Welcome to Teaser Tuesday, the weekly series where I tantalise you with snippets from upcoming and past book releases, and works-in-progress. Except for this week, when I’m doing something special!
I’m blessed to have wonderful writing buddies with whom I share the ups and downs of this crazy business. We understand how much slog and sweat goes into a book, and how deserving a new release is of celebration. Which is why I’m handing over today’s Teaser to best-selling Australian author Fiona Palmer whose new rural romance, The Saddler Boys, hits shelves tomorrow. Rah!
Now here’s Fiona to tell you a little bit about her new release.
The Saddler Boys grew from my experience with small country schools. The kind that only have two rooms, junior and senior, so you are mixed in with a heap of years like 4 to 7 or kindy to year 3. Our school also was closed and as a kid I didn’t see the effect it could have on a town back then. Now with kids of my own it becomes a big deal. So The Saddler Boys grew from this and the town of Lake Biddy was created and encompasses so many little towns that have been through the same struggles. There are other themes throughout this book as we follow Natalie’s journey to find herself and her place in life. Then there is Drew, finally allowing himself to love when his main focus has been his son.
I hope you enjoy the prologue for The Saddler Boys.
Peering out her car window, she waited and watched as kids piled onto orange school buses with bundles of energy. She scanned each face for likeness, for familiarity, for features she was trying hard to remember. But she had no clue if she’d ever spot him. Would she even be able to recognise him?
The buses pulled away from the school and she followed one in the direction she knew. It was weird being back here, in Lake Biddy – a tiny outback town in the middle of nowhere. And she wasn’t exaggerating; she meant tiny. A shop, a pub, a school and a few houses. It was all surrounded by empty paddocks and scrub. Being so isolated made her feel misplaced and slightly scared, like a flower petal blowing into the dry desert. Being here brought back waves of feelings she wasn’t used to, memories she didn’t want to remember, or deal with.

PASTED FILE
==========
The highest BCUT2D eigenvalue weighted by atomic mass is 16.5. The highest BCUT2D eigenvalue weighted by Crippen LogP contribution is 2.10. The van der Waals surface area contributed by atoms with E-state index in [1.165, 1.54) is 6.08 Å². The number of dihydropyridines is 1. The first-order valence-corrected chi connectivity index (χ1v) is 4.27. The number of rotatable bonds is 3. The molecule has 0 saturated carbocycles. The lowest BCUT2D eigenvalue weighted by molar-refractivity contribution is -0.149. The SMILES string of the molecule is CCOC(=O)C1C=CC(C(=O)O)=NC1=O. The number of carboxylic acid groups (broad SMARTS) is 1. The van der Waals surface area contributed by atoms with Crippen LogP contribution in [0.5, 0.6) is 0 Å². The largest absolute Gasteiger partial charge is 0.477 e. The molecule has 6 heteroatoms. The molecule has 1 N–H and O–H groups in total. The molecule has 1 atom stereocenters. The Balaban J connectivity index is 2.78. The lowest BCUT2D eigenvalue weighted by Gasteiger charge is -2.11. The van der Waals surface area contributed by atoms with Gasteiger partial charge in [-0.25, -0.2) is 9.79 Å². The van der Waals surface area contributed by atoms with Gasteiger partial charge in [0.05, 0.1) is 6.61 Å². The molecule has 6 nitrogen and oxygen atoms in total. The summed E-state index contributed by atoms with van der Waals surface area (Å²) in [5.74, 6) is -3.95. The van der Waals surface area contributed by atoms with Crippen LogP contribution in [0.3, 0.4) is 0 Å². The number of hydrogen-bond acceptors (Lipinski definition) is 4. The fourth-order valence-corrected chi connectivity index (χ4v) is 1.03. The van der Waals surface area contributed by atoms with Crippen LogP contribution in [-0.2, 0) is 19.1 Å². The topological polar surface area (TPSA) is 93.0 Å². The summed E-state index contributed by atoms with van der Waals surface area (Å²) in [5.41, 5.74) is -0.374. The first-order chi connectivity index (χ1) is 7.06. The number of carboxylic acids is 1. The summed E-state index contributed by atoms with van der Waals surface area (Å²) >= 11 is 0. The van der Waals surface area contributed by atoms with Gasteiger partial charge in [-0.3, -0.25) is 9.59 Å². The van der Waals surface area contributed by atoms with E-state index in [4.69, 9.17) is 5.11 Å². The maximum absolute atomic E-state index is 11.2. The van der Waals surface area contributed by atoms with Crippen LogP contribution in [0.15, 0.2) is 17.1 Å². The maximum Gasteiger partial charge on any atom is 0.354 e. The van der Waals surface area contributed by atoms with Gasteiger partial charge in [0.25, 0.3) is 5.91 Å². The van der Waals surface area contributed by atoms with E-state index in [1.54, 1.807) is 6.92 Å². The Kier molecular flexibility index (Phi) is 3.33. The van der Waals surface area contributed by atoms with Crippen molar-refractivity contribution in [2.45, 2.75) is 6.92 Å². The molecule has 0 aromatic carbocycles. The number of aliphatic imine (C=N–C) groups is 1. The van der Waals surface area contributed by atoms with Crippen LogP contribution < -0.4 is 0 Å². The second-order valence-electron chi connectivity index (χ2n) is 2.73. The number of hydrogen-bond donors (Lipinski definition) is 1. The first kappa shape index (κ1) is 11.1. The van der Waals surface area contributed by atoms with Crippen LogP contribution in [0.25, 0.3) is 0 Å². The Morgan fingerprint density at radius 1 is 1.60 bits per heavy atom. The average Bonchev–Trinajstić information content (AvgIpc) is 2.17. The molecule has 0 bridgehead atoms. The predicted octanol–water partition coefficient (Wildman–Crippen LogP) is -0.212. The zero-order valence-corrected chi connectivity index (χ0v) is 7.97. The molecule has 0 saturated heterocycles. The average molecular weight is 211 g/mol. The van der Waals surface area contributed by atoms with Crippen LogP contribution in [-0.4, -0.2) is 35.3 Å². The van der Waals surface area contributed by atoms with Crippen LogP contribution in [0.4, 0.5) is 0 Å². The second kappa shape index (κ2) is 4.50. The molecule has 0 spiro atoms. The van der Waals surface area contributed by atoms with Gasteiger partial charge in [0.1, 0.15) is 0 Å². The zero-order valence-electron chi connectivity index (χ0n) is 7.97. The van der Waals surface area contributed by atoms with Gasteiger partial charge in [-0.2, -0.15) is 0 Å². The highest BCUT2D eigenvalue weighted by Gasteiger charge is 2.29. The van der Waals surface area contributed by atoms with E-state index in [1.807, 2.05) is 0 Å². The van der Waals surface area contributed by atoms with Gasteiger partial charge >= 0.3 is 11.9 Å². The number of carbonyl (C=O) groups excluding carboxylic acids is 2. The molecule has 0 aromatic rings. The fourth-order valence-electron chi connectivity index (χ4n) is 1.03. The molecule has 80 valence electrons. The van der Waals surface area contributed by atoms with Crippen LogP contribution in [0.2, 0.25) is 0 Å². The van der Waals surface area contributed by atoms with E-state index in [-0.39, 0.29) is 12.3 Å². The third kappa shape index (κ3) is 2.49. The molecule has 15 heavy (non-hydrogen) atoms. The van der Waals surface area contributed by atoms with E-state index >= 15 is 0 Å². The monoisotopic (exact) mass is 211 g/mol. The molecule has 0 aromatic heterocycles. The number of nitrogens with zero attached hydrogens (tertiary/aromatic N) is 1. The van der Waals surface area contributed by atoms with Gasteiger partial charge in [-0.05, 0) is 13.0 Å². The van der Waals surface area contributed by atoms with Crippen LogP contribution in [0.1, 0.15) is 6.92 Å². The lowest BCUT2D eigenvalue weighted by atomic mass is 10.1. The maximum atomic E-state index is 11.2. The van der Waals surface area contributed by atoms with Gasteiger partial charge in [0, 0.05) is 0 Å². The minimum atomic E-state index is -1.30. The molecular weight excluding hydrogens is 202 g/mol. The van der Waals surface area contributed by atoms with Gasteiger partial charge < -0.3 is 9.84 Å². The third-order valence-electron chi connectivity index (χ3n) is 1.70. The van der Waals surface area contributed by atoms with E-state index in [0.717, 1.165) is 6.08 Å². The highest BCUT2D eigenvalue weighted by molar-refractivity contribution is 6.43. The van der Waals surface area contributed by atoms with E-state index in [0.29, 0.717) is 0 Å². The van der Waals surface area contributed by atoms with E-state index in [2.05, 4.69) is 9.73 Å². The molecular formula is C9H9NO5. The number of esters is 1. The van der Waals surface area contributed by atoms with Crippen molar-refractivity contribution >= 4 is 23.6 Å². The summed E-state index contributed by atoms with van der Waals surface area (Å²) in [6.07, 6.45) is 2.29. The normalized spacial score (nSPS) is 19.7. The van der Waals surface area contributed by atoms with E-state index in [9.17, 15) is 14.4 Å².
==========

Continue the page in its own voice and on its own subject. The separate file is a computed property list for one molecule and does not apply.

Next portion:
The large bus continued along the road and she kept following, knowing her boy must be on that bus. When it stopped at the familiar gate, she was overwhelmed with emotion. She reached for her cigarettes with shaky hands and quickly lit one, puffing away until the hit came.
She pulled over and waited for the bus to leave, then crept forward. A little boy with a large school bag walked to the bush on the left of the gate where a small tin shed was nestled. She watched him wheel out a tiny motorbike from the shed and start it. Could this really be him? He looked about the right age, but she was no expert.
He took off his school hat, and she noticed that his short clipped hair looked mousy blond. He put on his helmet. She cursed when she couldn’t see his face. Did she dare drive any closer? If he turned and saw her, what would he do? Approach her? Or run? Maybe she could tell him she was lost – or would she tell him the truth?
The boy roared his motorbike up the driveway, leaving a trail of dust behind.
It was probably for the best, she thought as she sucked the last bit of life out of her cigarette and lit up another one. She wasn’t quite ready yet. But soon. Soon she would be.